Fighting for Life by Athena Milios

Editor Jessica Wadleigh, Fiction, March 11th, 2020

"My aunt’s life was falling apart as I was struggling to rebuild my own, putting back the pieces in an effort to construct an identity separate from the illness."

Facebooktwittergoogle_plusredditpinterestlinkedinmailFacebooktwittergoogle_plusredditpinterestlinkedinmail

Fiction by Athena Milios

+++

 

I woke up at precisely 10AM, took my morning meds, made my coffee, smoked my morning cigarette, and heated up two slices of bread in the microwave. After breakfast, I paced my apartment, waiting for my meds to kick in, so I could relax enough to be able to sit in front of my computer and get on with my day.

My job as a medical transcriptionist meant that I could work from home, at my own pace, which I was very grateful for. I was a loner and led a simple, extremely structured lifestyle. I had discovered over the years that routine was critical in helping me to preserve my sanity.

I didn’t make it to my desk before the phone rang. It was my grandmother, calling to tell me that it was time to take my aunt to the hospital, because now she was refusing all fluids, even water.

My heart didn’t skip a beat when she told me this.

 

***

 

My aunt’s severe and enduring anorexia nervosa had been getting worse over the past few years. Partly due to her illness and partly due to her solitary personality, she had never married or had any kids. My mom recently hired a caregiver to help with my aunt’s care since my grandmother’s health had been deteriorating and she could no longer single-handedly manage my aunt’s condition.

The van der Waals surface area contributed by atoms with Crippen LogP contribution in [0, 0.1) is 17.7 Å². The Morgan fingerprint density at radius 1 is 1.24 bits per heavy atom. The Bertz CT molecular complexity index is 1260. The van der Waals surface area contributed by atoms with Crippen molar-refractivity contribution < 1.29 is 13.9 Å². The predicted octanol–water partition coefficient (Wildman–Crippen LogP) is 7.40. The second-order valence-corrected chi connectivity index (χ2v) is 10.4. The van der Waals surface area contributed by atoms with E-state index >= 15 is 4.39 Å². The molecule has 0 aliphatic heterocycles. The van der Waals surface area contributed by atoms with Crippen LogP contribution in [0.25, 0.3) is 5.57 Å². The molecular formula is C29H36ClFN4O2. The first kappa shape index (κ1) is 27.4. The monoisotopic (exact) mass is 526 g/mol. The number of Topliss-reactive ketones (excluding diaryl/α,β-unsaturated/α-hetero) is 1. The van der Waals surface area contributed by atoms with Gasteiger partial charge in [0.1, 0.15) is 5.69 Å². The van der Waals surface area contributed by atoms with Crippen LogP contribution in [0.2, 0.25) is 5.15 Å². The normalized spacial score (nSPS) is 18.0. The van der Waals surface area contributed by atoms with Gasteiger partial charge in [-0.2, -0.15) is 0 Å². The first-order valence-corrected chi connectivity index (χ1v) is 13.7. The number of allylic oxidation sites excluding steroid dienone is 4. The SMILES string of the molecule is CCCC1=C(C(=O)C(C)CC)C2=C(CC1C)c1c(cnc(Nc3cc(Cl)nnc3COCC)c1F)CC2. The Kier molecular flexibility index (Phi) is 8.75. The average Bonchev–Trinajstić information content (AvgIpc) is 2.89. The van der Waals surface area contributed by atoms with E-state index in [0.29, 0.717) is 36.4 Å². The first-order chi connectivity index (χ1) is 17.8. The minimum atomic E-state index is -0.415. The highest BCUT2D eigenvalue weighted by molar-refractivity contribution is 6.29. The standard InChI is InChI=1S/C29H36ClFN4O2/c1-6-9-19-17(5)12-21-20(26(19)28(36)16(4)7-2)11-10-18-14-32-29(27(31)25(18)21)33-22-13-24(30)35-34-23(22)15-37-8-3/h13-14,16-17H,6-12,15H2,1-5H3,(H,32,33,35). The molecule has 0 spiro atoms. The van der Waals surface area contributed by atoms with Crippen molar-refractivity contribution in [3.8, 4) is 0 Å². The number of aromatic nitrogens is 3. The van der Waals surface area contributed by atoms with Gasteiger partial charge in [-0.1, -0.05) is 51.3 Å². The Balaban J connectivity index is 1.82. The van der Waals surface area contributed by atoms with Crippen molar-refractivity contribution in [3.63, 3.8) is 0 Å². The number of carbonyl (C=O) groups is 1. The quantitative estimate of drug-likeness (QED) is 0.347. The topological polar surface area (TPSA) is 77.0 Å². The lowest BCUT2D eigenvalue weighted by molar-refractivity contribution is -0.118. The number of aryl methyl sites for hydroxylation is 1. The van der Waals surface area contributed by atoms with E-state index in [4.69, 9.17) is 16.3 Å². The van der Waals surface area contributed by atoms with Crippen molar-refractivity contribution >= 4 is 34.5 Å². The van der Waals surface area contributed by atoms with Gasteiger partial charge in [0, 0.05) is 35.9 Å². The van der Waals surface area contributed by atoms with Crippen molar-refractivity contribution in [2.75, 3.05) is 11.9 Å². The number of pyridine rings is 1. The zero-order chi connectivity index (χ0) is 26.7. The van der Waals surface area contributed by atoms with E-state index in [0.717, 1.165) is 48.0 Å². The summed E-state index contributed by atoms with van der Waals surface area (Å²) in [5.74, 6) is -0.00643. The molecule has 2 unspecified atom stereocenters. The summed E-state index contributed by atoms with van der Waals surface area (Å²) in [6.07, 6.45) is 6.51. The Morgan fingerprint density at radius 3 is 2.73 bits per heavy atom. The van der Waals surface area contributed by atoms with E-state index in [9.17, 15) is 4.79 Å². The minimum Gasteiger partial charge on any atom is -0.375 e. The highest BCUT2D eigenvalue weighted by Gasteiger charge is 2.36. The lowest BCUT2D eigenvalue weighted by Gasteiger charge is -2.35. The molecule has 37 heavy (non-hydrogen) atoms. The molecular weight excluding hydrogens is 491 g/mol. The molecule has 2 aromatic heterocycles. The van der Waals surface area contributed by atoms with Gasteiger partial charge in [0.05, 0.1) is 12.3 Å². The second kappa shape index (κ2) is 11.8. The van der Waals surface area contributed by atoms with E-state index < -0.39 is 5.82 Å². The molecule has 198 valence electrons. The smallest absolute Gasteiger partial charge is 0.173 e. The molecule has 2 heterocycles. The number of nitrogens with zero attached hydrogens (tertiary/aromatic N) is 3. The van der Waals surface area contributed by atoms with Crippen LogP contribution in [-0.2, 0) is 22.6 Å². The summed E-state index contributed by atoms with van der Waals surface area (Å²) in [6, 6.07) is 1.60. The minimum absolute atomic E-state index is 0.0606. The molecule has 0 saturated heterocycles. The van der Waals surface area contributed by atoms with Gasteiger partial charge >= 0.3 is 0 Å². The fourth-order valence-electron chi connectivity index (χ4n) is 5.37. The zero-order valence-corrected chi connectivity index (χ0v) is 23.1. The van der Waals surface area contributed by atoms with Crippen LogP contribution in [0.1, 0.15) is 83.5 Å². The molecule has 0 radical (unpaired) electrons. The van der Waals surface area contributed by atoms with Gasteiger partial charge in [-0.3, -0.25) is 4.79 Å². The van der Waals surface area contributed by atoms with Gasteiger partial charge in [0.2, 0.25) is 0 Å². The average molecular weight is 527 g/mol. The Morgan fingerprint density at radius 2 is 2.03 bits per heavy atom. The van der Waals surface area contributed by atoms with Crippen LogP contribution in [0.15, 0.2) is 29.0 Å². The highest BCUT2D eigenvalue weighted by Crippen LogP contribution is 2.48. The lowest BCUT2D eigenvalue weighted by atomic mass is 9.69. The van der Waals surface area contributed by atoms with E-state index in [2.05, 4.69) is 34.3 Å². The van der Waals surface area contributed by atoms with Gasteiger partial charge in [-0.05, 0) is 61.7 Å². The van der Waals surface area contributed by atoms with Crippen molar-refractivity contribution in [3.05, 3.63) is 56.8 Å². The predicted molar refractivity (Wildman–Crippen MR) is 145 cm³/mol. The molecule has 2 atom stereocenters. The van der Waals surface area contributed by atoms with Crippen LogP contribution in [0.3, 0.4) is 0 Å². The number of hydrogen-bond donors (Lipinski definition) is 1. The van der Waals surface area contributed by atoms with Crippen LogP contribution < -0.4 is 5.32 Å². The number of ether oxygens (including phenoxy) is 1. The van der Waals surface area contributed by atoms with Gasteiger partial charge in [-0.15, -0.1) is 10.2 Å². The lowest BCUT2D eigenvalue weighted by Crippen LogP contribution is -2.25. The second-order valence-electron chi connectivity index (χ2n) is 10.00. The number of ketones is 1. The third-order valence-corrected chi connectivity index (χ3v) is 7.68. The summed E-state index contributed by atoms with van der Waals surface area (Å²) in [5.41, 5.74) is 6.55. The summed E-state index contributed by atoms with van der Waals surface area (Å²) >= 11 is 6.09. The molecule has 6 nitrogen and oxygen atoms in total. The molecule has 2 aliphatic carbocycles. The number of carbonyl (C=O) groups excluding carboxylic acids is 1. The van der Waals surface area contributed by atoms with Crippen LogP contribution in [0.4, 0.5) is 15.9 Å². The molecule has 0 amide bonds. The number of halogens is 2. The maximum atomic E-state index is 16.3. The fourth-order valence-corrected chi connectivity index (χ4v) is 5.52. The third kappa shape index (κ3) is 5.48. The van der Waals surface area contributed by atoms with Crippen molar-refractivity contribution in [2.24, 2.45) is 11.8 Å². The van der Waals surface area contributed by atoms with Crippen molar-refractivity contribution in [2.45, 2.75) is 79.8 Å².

Although we had all resigned ourselves to the fact that there was only so much we could do to help my aunt if she herself wasn’t motivated to get well, it was still extremely hard to watch her incrementally disappear and fight us over every bite we tried to feed her. She would hold every morsel of food in her mouth for up to half an hour, and would sometimes spit it out into a napkin when she thought we weren’t looking.

But it was hard not to look at her. Her cheeks had sunk in so far that you could see the outline of her dentures, and her arms were akin to twigs, tendons and bones protruding unnaturally. She looked 80, not 40. I had so many questions for her that I never got to ask. Most importantly: why had she given up fighting for her life?

As a recovering anorexic myself, I had gone through many hospital admissions and treatment programs. But after 9 years of struggling, I was finally doing somewhat better.

Although I was still living mainly off of oatmeal, bread, and meal replacement drinks — my stomach couldn’t handle much else after the years of abuse I had put my body through — I was finally in a place where I was at least receiving enough nourishment to function. I was able to work again. My concentration was good enough for me to be able to read a book and actually remember what I read. I could once again engage in normal conversations. My aunt’s life was falling apart as I was struggling to rebuild my own, putting back the pieces in an effort to construct an identity separate from the illness.